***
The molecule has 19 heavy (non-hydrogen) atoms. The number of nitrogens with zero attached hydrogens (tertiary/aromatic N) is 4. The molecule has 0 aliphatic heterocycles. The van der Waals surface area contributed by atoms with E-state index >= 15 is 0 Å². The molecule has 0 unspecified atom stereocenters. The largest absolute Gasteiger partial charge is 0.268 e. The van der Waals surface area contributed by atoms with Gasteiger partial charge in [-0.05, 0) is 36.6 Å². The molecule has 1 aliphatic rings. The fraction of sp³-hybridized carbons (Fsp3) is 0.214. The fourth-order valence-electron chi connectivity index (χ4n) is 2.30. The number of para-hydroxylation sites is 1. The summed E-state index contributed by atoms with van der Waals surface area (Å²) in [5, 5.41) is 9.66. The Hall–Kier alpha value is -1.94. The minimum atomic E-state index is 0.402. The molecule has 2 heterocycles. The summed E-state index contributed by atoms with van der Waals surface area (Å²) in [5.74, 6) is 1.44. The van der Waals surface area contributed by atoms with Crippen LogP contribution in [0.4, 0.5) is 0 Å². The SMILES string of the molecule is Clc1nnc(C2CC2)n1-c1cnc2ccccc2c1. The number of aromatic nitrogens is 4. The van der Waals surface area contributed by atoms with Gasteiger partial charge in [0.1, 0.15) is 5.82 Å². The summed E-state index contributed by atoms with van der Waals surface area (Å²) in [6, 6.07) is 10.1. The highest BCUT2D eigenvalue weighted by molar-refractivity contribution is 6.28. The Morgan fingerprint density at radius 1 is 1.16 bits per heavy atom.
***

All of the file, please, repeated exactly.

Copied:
The molecule has 19 heavy (non-hydrogen) atoms. The number of nitrogens with zero attached hydrogens (tertiary/aromatic N) is 4. The molecule has 0 aliphatic heterocycles. The van der Waals surface area contributed by atoms with E-state index >= 15 is 0 Å². The molecule has 0 unspecified atom stereocenters. The largest absolute Gasteiger partial charge is 0.268 e. The van der Waals surface area contributed by atoms with Gasteiger partial charge in [-0.05, 0) is 36.6 Å². The molecule has 1 aliphatic rings. The fraction of sp³-hybridized carbons (Fsp3) is 0.214. The fourth-order valence-electron chi connectivity index (χ4n) is 2.30. The number of para-hydroxylation sites is 1. The summed E-state index contributed by atoms with van der Waals surface area (Å²) in [5, 5.41) is 9.66. The Hall–Kier alpha value is -1.94. The minimum atomic E-state index is 0.402. The molecule has 2 heterocycles. The summed E-state index contributed by atoms with van der Waals surface area (Å²) in [5.74, 6) is 1.44. The van der Waals surface area contributed by atoms with Crippen LogP contribution in [0.4, 0.5) is 0 Å². The SMILES string of the molecule is Clc1nnc(C2CC2)n1-c1cnc2ccccc2c1. The number of aromatic nitrogens is 4. The van der Waals surface area contributed by atoms with Gasteiger partial charge in [0.1, 0.15) is 5.82 Å². The summed E-state index contributed by atoms with van der Waals surface area (Å²) in [6, 6.07) is 10.1. The highest BCUT2D eigenvalue weighted by molar-refractivity contribution is 6.28. The Morgan fingerprint density at radius 1 is 1.16 bits per heavy atom.